9. Highly Targeted Ads

It’s not the most glamorous part of campaign management but targeting ads and spending efficiently are vital. Luckily, there are advanced tools available to make this happen.
“Marketers are buzzing about the potential of Google’s Target CPA bidding, which pairs machine-learning and AI to deliver cutting-edge insights and results,” said Adam Ortman, VP of Growth and Innovation at Generator Media + Analytics. “It gathers as many conversions as possible at a specific target cost per acquisition, so it’s quickly gaining popularity in marketing. Target CPA uses real-time signals, such as browsing history and location, to serve ads. It also conducts auction-level bidding faster than humanly possible. Campaign managers can’t bid on every impression at every second of the day, but artificial intelligence makes that a reality.”

10. Influencer Support

The power of social media influencers can’t be ignored any longer, so make sure you have at least a few popular content creators in your corner. A boatload of cash isn’t necessary.
“The right influencer can help skyrocket the results of a marketing campaign, even if they don’t have a huge reach or millions of followers,” said Ely Khakshouri, CEO of Retrospec. “What matters most is authenticity and a strong sense of trust from the audience when your products are recommended. Avoid emptying your pockets to pay influencers who are all flash and no substance.”

11. Media Connections

The media is a huge driver of public opinion and should be part of your marketing campaign coalition. Figure out how to leverage the media in a sustainable way and make sure all news is delivered via email.
“Connect with journalists and writers in your industry so that they can put in the good word about your brand without making it seem salesy,” said Heather Pulier, CEO of Outset Financial. “Guest posting is also a good way to expand your influence in media circles, because you’re offering value for positive publicity. When you generate that reciprocation and trust, audiences sense it and are more likely to pay attention.”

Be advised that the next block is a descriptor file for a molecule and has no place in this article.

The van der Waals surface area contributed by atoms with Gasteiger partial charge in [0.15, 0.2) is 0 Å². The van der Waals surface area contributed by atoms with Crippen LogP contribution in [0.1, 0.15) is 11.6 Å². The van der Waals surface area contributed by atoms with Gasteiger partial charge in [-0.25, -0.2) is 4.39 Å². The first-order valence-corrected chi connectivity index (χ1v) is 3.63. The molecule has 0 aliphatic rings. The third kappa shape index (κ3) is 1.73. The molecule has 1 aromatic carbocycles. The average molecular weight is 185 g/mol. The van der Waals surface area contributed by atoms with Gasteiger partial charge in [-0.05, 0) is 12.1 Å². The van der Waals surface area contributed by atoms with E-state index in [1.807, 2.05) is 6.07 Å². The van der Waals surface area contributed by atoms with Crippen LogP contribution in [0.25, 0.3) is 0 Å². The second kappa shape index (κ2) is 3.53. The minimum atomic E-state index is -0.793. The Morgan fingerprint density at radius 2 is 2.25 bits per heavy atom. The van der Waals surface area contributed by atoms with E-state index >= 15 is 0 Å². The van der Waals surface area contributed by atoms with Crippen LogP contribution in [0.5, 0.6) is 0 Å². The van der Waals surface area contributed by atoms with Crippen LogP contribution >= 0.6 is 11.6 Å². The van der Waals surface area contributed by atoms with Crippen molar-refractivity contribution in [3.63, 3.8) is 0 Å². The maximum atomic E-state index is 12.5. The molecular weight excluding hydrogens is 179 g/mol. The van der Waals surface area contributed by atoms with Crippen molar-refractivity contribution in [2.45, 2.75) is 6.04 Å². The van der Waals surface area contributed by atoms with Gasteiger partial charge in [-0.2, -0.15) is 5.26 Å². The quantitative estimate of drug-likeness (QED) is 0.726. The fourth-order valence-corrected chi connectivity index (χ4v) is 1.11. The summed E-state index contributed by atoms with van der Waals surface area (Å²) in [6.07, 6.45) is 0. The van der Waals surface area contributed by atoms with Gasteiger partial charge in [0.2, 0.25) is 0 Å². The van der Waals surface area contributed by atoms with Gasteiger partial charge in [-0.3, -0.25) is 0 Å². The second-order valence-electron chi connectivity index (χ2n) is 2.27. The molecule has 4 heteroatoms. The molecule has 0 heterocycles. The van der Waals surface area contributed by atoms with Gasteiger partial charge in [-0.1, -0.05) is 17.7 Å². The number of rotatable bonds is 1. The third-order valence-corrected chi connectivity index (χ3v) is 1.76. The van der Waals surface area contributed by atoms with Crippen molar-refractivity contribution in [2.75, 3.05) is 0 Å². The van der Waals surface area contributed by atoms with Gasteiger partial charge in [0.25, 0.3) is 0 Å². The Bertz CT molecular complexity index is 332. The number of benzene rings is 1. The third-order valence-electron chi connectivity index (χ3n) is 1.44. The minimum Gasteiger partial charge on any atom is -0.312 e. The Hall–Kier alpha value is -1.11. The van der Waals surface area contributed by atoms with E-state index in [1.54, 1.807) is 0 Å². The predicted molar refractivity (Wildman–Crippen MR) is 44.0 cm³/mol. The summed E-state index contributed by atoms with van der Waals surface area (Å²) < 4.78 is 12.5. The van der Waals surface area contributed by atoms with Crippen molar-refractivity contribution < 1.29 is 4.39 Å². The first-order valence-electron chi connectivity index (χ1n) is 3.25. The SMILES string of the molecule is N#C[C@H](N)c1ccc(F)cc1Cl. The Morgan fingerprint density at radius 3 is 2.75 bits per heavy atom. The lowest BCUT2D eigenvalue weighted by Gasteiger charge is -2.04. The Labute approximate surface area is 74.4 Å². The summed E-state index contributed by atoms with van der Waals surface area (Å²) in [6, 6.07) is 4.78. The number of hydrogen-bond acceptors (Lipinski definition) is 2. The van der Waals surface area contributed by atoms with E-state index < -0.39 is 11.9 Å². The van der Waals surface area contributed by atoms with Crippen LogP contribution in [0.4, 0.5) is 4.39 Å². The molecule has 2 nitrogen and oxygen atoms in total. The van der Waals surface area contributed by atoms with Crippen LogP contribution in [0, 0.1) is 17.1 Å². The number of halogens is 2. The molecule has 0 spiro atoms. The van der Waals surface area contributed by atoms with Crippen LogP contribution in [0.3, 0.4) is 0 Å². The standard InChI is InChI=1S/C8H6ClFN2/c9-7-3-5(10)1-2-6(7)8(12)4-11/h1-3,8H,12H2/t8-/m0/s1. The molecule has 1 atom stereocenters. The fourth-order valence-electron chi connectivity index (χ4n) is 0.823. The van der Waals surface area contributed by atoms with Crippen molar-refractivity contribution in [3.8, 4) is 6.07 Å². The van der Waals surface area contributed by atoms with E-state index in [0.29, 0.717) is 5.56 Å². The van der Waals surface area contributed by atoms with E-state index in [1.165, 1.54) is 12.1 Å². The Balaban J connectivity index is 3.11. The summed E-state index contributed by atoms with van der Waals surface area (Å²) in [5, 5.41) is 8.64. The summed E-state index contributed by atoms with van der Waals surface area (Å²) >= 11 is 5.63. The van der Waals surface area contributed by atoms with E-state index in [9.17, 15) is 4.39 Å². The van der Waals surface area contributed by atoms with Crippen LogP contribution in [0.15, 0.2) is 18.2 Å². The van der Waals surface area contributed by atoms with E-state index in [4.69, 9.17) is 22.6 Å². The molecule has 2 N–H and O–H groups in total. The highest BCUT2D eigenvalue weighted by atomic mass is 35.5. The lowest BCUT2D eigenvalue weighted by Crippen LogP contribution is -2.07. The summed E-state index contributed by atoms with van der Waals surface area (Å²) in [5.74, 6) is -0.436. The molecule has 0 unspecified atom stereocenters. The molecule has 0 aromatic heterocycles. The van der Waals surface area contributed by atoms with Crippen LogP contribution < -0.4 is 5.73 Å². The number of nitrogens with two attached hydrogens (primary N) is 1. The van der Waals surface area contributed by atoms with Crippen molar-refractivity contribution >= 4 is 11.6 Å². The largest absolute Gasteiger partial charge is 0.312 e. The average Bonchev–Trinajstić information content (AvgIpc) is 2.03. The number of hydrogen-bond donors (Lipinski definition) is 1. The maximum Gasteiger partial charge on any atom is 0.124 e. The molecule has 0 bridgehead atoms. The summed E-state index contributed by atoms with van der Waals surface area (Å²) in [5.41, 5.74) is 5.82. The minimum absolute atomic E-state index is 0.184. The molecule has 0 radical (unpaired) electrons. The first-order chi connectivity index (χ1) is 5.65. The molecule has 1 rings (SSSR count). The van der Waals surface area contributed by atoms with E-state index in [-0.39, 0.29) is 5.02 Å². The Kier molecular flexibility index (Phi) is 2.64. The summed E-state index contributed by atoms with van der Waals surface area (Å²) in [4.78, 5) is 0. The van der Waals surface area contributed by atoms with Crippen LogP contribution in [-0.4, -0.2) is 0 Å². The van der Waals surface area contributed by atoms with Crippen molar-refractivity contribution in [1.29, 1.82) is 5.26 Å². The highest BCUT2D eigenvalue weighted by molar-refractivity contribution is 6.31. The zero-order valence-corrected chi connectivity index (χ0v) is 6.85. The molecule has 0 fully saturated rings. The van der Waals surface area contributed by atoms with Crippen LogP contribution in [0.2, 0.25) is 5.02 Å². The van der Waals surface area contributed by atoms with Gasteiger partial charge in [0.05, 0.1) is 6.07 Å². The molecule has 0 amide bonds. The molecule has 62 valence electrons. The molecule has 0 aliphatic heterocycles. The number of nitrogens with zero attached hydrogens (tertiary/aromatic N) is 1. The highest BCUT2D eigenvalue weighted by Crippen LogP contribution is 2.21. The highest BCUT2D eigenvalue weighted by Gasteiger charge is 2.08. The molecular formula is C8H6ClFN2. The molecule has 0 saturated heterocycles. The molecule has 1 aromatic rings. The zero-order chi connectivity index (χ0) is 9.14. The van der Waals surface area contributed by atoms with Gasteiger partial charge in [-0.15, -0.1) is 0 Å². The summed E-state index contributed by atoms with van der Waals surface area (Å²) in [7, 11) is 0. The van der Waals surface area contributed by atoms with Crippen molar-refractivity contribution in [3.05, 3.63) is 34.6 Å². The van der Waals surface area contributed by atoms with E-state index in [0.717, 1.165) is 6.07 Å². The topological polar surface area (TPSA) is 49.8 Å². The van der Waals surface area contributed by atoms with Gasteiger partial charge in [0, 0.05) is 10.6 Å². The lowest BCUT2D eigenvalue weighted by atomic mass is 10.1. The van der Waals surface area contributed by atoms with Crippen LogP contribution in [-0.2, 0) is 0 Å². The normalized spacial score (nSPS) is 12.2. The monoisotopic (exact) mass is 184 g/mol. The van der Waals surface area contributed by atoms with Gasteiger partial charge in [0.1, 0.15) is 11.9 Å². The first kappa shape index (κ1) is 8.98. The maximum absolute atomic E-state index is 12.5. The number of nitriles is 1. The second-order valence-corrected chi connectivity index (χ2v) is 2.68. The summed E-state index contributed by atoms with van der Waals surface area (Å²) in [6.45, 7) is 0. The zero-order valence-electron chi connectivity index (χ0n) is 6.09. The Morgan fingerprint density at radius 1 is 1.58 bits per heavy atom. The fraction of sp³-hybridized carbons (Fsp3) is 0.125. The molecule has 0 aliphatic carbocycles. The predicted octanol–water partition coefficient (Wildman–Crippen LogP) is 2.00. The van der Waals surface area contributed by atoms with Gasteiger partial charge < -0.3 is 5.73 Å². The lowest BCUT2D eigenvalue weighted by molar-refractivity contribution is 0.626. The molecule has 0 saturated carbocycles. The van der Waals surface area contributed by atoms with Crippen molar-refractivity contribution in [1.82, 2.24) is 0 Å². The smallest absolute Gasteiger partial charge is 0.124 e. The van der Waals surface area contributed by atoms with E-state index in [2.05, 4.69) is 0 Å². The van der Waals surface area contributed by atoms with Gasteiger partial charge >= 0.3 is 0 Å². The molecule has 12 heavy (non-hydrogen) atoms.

12. Treat People as People

It should go without saying, but all great marketing campaigns focus on the human experience rather than strictly analytics and metrics.
This can be tricky in the digital age, however, so it’s even more important than before.
 “One thing that the pandemic has changed is that people don’t see themselves as consumers – being an engine for consumption is not a positive thing to think about,” said James Sallows, Global Head of Consumer and Business Insights Analytics at GSK. “So, our view of people has changed, we don’t think of them as consumers but individuals. Try to always think about what people’s role is in brand building and take a medium- to long-term view, and also think about how that can align with our purpose.” 
A winning marketing campaign must bring these dozen components together, along with a strong sense of purpose for the future of the brand and its customers.
When coordinated correctly – with a bit of timing and luck – you can knock your next campaign out of the park and set a new precedent for greatness with your company.